These two vowels can be hard for non-native speakers to tell apart. Learn the difference in mouth positions so you can start making two distinctly different sounds.
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In this American English pronunciation video we’re going to talk a little more about the vowels EE and IH.First, let’s take a look at some photos comparing the mouth positions.
Here we have the AH and UH vowels in profile. You can see for the AH vowel that the jaw might drop a little bit more. Also, the tongue position has a little bit of tension in it. That’s because the tongue is flattened a little bit. In the UH vowel, the tongue is completely relaxed. Now you’ll see the mouth from the front, alternating between the AH and the UH sounds. Watch the subtle change in jaw drop. And see if you can notice the subtle change in tongue position as well.
AH, UH [3x].
So, for the AH sound, the jaw will drop a little bit more, and the tongue will push down a little bit in the back. But these differences are subtle. The placement of the voice also comes into play. Check out the video I made introducing the concept of placement. For the AH vowel, AH, the sound is more here, AH. For the UH vowel, UH, it’s more here. The differences are subtle. It’s tough. Here are some minimal pairs.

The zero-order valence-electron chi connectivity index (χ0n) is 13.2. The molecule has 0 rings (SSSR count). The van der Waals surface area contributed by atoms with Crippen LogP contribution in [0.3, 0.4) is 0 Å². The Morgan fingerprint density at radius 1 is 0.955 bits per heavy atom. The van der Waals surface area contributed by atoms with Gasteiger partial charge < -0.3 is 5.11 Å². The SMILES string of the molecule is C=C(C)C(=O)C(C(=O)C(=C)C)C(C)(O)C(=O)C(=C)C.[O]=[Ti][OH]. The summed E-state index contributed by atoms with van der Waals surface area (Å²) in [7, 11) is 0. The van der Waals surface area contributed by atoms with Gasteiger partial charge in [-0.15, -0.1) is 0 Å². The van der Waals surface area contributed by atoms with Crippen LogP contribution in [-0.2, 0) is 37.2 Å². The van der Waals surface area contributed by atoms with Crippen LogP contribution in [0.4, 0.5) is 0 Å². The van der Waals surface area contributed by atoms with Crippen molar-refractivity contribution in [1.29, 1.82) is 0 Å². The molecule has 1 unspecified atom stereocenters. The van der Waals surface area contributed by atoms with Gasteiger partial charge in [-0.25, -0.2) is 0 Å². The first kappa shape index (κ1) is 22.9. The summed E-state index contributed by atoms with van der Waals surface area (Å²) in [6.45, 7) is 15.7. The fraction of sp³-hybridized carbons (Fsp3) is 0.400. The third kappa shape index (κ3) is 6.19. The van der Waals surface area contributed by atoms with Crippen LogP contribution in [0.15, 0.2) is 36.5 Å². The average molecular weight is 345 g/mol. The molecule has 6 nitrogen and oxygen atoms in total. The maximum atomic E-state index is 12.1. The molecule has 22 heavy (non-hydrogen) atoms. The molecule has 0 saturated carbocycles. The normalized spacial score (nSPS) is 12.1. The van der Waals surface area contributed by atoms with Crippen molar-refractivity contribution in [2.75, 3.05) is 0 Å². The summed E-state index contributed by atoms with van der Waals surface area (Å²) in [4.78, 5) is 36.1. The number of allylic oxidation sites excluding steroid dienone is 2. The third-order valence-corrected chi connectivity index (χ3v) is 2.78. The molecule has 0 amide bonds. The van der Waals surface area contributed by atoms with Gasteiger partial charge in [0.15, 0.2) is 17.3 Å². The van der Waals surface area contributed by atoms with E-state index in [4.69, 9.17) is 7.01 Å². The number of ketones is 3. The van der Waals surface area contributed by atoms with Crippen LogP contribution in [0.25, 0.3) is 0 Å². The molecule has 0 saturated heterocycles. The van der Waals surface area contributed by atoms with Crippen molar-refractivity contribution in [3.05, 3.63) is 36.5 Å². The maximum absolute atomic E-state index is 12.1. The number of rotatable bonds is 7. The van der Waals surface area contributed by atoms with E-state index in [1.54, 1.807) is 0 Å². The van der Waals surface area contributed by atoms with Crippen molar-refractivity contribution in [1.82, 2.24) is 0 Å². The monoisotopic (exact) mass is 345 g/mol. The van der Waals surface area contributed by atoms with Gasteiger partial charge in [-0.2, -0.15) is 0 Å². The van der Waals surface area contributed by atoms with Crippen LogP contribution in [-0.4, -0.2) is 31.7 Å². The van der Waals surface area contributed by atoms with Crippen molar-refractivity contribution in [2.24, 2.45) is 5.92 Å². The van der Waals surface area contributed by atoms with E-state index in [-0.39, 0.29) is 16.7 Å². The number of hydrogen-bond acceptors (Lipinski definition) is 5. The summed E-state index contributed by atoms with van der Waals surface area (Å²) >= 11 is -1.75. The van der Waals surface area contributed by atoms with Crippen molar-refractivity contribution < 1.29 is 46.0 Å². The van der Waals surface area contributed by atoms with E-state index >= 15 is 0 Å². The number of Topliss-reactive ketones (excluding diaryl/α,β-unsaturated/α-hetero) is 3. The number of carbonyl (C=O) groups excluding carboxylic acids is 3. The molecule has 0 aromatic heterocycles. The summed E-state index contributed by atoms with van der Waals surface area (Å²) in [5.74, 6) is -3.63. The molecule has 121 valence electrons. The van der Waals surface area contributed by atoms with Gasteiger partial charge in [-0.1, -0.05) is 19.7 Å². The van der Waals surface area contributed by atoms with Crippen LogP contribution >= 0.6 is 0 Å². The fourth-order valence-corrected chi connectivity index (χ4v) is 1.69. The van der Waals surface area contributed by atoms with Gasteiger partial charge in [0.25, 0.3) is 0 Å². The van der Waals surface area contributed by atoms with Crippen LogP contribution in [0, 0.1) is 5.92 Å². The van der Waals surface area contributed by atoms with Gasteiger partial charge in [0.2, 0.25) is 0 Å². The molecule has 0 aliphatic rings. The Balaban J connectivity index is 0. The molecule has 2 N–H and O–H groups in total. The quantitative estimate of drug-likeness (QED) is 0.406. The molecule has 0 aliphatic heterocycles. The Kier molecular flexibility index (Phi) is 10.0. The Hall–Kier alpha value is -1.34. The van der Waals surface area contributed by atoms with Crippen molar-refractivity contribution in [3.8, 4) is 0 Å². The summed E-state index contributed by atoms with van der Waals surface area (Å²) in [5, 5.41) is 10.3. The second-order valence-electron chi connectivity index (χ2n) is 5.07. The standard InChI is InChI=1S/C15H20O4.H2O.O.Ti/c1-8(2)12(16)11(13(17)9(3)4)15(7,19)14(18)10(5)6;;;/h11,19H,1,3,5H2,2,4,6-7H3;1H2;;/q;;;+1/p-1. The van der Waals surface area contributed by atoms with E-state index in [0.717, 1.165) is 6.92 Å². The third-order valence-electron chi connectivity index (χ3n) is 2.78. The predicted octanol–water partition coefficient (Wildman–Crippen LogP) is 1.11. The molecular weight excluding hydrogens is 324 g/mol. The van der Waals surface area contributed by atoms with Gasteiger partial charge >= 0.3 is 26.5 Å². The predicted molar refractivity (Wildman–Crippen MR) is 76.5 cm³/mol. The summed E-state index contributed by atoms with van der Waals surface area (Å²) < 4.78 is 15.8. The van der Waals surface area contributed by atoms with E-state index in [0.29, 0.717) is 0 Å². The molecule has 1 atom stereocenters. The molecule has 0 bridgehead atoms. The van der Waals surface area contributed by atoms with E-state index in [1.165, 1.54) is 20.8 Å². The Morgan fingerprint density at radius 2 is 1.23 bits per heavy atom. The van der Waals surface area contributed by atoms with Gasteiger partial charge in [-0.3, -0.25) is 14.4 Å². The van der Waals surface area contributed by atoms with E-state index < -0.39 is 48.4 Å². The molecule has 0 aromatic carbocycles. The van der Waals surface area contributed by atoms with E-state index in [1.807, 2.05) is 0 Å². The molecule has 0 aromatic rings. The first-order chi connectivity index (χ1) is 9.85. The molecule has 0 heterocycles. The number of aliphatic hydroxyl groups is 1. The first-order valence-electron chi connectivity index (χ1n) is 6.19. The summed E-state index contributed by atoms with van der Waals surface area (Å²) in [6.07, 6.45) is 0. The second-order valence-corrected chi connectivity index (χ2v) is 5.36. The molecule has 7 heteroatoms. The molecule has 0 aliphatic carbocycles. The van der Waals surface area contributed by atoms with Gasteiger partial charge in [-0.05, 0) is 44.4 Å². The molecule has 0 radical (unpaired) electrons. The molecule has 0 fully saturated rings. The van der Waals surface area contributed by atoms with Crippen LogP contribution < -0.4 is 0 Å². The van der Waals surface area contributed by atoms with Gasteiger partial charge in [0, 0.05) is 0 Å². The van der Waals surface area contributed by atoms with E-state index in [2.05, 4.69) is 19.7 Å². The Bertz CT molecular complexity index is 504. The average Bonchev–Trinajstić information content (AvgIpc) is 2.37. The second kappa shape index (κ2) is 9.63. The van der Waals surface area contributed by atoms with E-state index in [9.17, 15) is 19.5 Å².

Fond, fund. Shot, shut. Lock, luck. Robber, rubber. Stock, stuck. Cop, cup.
That’s it, and thanks so much for using Rachel’s English.
Don’t stop there. Have fun with my real-life English videos. Or get more comfortable with the IPA in this play list. Learn about the online courses I offer, or check out my latest video.